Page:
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Confu: The conference on fair use

In late April, 1997, Bruce Lehman, Commissioner of Patents and Trademarks, publicly stated that the Proposed Guidelines negotiated by CONFU participants had failed to achieve consensus support. In May, 1997, at its third "final" meeting in Washington, D.C., CONFU participants concurred. None of the Proposed Guidelines would survive the comment and endorsement process that ended in May.

Since the Multimedia Guidelines had a life of their own apart from CONFU (see Confu: Background), their proponents indicated that they were alive and well and ready for use, but the future for the other two (Images and Distance Learning) is uncertain. The Reserve Guidelines had already fallen by the wayside early last fall (1996).

What happened and what does it mean for fair use in the electronic environment?

CONFU Background Information and Guidelines | The Final Report of the PTO

Ninety-three organizations representing for-profit and nonprofit publishers, the software industry, government agencies, scholars and scholarly societies, authors, artists, photographers and musicians, the movie industry, public television, licensing collectives, libraries, museums, universities and colleges spent untold amounts of money and more than 2 1/2 years of their time and their energy to find agreement on the scope of fair use in various electronic contexts. Now it seems that not enough of their constituents, and in some cases, not even the participants themselves, agreed with the result to qualify the Proposed Guidelines as consensus documents. Perhaps this is an overgeneralization -- perhaps not -- but users thought the Guidelines were overly restrictive and copyright owners thought they were giving away too much.

One thing seems clear: there is very wide and deep disagreement about the scope of fair use. There are only a limited number of ways to get beyond this seeming impasse.


The failure of CONFU suggests that negotiation over the scope of fair use has failed.


Deep disagreement over the scope of fair use also affects the litigation alternative. Courts may remit damages even when they find infringement where the infringer reasonably believes that what he did was a fair use. Consider this:

In this climate, plaintiffs are unlikely to get damage awards against nonprofit educational institutions that follow reasonable rules about fair use. Lawsuits are expensive, time-consuming, ugly affairs, but if they "clarify" that the scope of fair use is narrower than many thought, they may be well worth the effort, even if the plaintiff does not win the big money. On the other hand, if they clarify that the scope of fair use is broader than many thought, they could be a huge mistake for the plaintiffs. Litigation is probably not the best way to clarify the scope of fair use.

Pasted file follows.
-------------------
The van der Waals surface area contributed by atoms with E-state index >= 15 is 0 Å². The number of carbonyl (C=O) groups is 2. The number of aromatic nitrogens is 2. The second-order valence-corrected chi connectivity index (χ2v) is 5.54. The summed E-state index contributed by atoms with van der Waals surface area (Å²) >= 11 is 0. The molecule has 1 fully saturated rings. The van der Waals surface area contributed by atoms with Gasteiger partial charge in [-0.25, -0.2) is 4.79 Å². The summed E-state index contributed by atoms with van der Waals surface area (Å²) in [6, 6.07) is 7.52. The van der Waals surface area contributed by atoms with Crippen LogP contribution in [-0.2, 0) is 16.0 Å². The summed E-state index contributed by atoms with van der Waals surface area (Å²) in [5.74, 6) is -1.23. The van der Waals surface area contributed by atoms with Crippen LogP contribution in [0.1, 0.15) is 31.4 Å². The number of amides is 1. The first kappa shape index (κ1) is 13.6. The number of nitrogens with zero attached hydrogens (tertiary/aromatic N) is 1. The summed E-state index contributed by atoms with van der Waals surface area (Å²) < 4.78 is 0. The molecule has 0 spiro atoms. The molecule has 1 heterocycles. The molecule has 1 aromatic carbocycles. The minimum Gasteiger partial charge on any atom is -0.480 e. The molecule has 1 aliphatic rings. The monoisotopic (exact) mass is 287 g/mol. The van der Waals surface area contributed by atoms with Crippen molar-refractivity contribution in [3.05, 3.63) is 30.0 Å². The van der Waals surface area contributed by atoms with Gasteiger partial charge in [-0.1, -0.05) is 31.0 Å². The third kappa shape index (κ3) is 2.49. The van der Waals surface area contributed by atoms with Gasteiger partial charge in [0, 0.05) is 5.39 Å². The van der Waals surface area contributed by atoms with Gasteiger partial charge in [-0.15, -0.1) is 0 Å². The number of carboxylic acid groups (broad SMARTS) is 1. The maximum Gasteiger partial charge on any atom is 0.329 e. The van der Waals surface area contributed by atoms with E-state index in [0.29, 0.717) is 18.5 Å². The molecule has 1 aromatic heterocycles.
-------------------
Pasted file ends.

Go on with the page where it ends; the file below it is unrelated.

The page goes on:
Legislation is negotiation with tons of money thrown in. It could work well for copyright owner interests, really well if the user community is not even at the table. We may not have a choice about whether we undertake this alternative. If legislation is introduced that affects user interests, we must join in.

The end run

But, in the end, the most important game will be the end run. This is where it all comes down to dollars and cents. Users describe what they want to do with a copyright owner's work, and the copyright owner states a price for that use. There may be negotiation over the permitted uses and the prices, but not over what is or is not fair use. This is why licensing matters. This is the future. This is not to say that mentioning fair use in a license agreement is unimportant. But, it is to say that it probably will not affect the bottom line and it should not affect the description of permitted uses. It should be CLEAR what users can do, and a statement like, "fair uses are permitted," is NOT CLEAR. Go for clear.

The questions

So, back to the questions at the beginning of this article, and this time, some answers:

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The Copyright Crash Course © 2001, 2007 Georgia K. Harper